Vet your clients before applying. Personally, if the hire rate is abysmal I don't apply.

 

And...I don't check back on jobs I applied to. The client decided against hiring me for his or her own reasons, and that's that. Maybe I'm being overly-practical but I may never know if, or why, a job was awarded elsewhere so it just isn't helpful. If I've done my side of things - written a great proposal, made sure the job was a fit for my skills, applied early (usually - for example, I'm not as likely to apply a job that was posted 7 days ago), and vetted the client as best I can, then after that, I let fly. ๐Ÿ˜„ It'll happen or it won't.


I think this attitude is the key. You've learned how the platform works and created a business model for yourself that can operate within those parameters. The most unhappy freelancers seem to be the ones who approach Upwork as if it can be customized to their preferences.

 

IMO, if the quality of the leads that Upwork provides is not worth someone's time or effort then the solution is to find a better source of leads. Obviously, there are thousands of freelancers (or freelancer wannabes) who are convinced that chasing down those leads is worthwhile as evidenced by the 10s of applications for some of the posted jobs. 

 

TL;DR Bravo! Don't try to change the system, learn how to work the system. ๐Ÿ˜‰

 

 


Will L wrote:

but freelancers should probably not apply where a) there are already 30+ proposals sent to the client and b) the "Last viewed by client" is more than a week or so.

 

I agree with this IF the job is one that many freelancers can do well, but in more specialized areas where clients are looking for high-end services, it's not unusual for the client to take weeks to hone in on the two or three freelancers out of many bids that are real possibilities for the job.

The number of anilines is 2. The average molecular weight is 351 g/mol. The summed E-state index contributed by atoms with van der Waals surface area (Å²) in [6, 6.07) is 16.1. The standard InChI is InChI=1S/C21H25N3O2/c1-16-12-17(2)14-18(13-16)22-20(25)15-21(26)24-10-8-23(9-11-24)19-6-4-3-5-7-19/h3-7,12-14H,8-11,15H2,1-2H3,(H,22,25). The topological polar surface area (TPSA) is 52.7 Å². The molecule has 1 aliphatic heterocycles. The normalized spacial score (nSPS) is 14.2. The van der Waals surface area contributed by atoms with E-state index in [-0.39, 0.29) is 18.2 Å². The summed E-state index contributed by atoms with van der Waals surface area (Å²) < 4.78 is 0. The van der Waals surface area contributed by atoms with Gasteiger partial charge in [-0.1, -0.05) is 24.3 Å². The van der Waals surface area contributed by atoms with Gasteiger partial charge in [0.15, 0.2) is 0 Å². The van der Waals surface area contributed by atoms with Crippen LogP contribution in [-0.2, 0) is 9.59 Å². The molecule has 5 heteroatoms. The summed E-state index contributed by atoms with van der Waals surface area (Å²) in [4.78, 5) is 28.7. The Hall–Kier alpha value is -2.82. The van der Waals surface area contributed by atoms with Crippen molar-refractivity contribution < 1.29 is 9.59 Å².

^ I have had clients get back to me weeks later. I had pretty much forgotten about them during that time. They did turn out to be good clients. More often, clients have gotten back to me quickly, though.

I give my clients that space, whatever their reasons. OTOH, a few clients found me all booked up when they sent a job offer much later than the next client.


Melanie H wrote:
^ I have had clients get back to me weeks later. I had pretty much forgotten about them during that time. They did turn out to be good clients. More often, clients have gotten back to me quickly, though.

I give my clients that space, whatever their reasons. OTOH, a few clients found me all booked up when they sent a job offer much later than the next client.

That means it is time to raise your rate. ๐Ÿ˜‰ 

 

Edit: Nevermind, I see that you have. 

 

I tend to follow a process that says, apply if what the client has written is interesting regardless of the peripherals (hire rate, when joined, etc.) If you are carpet bombing the site every month then yes, I'd expect you will get duds. The more time you spend here the better you will get at picking the good from the bad mostly based on how the job description is written. paradoxically, the longer you are here the less connects you will need anyway.